What consumers can learn from penalties on insurers

Published in Mint on 3rd December,2014, Written by Kapil Mehta

Last week, a columnist for this paper wrote about “One tight slap”. Her contention was that no provocation could justify slapping a child. I couldn’t help chuckle when I read the phrase. While most of us are peace loving folks, there are situations when we feel piqued. Children recognize these situations from the threat of a “one tight slap”. So how does this relate to insurance?

The insurance regulator exercises authority over the industry in several ways—framing regulations, mandating disclosures, granting approvals, issuing warnings and levying penalties on insurers. Penalties are the equivalent of “one tight slap” and unambiguously show what matters most.

Over the past 23 months, since January 2013, the insurance regulator has publicly issued 44 penalties, on average two per month. This does not include scores of warnings and intermediary licence cancellations. The total value of these penalties is about Rs.8.5 crore. About half, coincidentally Rs.420 lakh, is for excess payment to intermediaries such as corporate agents and brokers; Rs.105 lakh is for claims not fairly paid, Rs.90 lakh for not meeting regulatory sales targets, and Rs.66 lakh for selling products inconsistent with approvals. A complete breakdown is shown in the table.


The big question is what these penalties mean for a consumer.

Take, for instance, the area that received the most penalties: excess payment to intermediaries. Why would an insurance company want to overpay and risk regulatory ire? Because quality insurance intermediaries are in short supply. Most intermediaries operate on a small scale and lack infrastructure to build a large business. The few that do are valuable.

How does this overpayment affect you, the insurance consumer? Particularly in life insurance, it results in a hard sell with little servicing because commission is highest in the first year and then reduces substantially.

You can deal with this by not getting hustled into buying insurance. Ask three questions, particularly before buying life insurance: What will my family get if I die? What returns am I likely to earn if I live? And, what will I get back if I surrender my insurance prematurely? This, however, is easier said than done. I meet so many businesspersons and executives who are successful and intelligent but have horrible insurance portfolios.

The economics of commission work differently in general and health insurance, where payments are evenly spread over each year. Therefore, for intermediaries, renewing health insurance is more valuable than acquiring a new client.

For the industry and the regulator, the challenge is to increase quality of distribution. How? By encouraging more capital, domestic and foreign; creating legal entities such as independent financial agents that allow best performing agents to deal with multiple insurers; and simplifying the licensing process.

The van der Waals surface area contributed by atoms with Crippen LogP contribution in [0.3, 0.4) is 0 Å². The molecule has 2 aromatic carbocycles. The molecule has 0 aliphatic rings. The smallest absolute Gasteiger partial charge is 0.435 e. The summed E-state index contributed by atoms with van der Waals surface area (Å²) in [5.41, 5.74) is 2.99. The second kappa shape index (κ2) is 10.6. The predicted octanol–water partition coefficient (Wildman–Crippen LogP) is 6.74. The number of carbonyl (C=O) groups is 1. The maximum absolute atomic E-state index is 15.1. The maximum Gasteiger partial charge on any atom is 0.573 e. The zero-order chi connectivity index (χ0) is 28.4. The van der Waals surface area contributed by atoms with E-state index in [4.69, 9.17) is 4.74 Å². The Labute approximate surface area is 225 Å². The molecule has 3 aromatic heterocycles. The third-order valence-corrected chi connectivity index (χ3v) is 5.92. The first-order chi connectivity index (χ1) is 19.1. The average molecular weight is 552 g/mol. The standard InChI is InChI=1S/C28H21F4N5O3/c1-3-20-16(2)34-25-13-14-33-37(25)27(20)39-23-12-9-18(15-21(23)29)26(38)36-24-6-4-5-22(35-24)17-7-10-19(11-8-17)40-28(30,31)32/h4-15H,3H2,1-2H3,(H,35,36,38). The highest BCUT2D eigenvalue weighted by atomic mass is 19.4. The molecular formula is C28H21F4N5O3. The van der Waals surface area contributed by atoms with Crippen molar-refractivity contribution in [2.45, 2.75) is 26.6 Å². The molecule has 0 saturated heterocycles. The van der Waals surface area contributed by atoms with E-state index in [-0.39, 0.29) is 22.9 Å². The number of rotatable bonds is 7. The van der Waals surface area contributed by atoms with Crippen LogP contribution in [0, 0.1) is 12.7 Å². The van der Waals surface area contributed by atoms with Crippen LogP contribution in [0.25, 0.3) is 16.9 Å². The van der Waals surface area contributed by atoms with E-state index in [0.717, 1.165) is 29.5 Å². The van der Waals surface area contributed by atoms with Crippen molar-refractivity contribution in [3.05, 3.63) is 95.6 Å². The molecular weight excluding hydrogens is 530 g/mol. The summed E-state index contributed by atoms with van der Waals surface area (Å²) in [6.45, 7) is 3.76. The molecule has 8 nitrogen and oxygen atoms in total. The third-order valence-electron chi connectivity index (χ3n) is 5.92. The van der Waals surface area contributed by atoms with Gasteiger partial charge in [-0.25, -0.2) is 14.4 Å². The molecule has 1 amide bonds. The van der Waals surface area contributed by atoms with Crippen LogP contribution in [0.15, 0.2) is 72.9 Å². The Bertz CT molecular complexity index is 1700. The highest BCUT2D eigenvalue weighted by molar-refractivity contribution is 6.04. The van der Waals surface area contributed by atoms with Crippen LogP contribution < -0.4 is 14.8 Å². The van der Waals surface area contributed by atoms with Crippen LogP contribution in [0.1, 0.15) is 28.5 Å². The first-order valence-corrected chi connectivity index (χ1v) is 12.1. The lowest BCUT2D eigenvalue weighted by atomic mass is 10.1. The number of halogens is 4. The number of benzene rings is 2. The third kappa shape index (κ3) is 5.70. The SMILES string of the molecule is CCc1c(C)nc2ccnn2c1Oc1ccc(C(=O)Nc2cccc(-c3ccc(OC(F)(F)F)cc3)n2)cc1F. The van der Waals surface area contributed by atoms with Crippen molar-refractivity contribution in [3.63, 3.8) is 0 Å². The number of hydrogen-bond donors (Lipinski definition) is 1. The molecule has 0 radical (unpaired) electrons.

The second largest penalty area is claims. Recently, at a radio show, several listeners asked me how to get their claims paid. An exasperated radio jockey said the battle between an individual and insurer was like David versus Goliath. Well, the fact is, David won.

Our instinctive reaction when a claim is denied is to roll up our sleeves and attack the insurer. Insurers hit right back. The claims case has to be presented sensibly. Often, it’s the customers who are at fault. How can the insurance company pay if you don’t submit a discharge summary? Or, the original bills? Or hide facts? If you have a genuine issue, then persistently follow through. Escalate the matter within the insurer, appeal to the ombudsman or inform the insurance regulator. The matter will be addressed.

A friend bought health insurance but did not disclose a prior surgery. When this came to light, a subsequent claim was denied on grounds of non-disclosure. My friend made a compelling case that the second claim was unrelated to the previous surgery and got paid.

There is a big opportunity for the industry to step up its claim handling. The industry bodies should set up a neutral, professionally run grievance handling cell rather than depend upon the ombudsman or regulator.

There is another penalized area that I would like to highlight—overcharging of customers. You should not pay a rupee more than the premium mentioned in the insurance policy. I’ve recently faced a situation where a doctor was charged Rs.20,000 for a professional indemnity that cost Rs.5,000. This got refunded fast when I pointed out the legal violations.

Finally, a comment on the penalty amount and time taken to levy a penalty. Today, the law limits the maximum penalty that the regulator can levy. Consequently, the benefit of breaking the law can far exceed the financial penalty. This will change when the new Insurance Bill is approved, and penalties will only increase. In terms of time, on an average, it took a year and four months to fine an insurer. This is partly because a certain process must be followed by the regulator. However, sometimes, the penalty and the fined incident are so far apart that the penalty’s effectiveness is diluted. This time should be shortened.

Penalties are a valuable signal that insurers and consumers alike should pay heed to.


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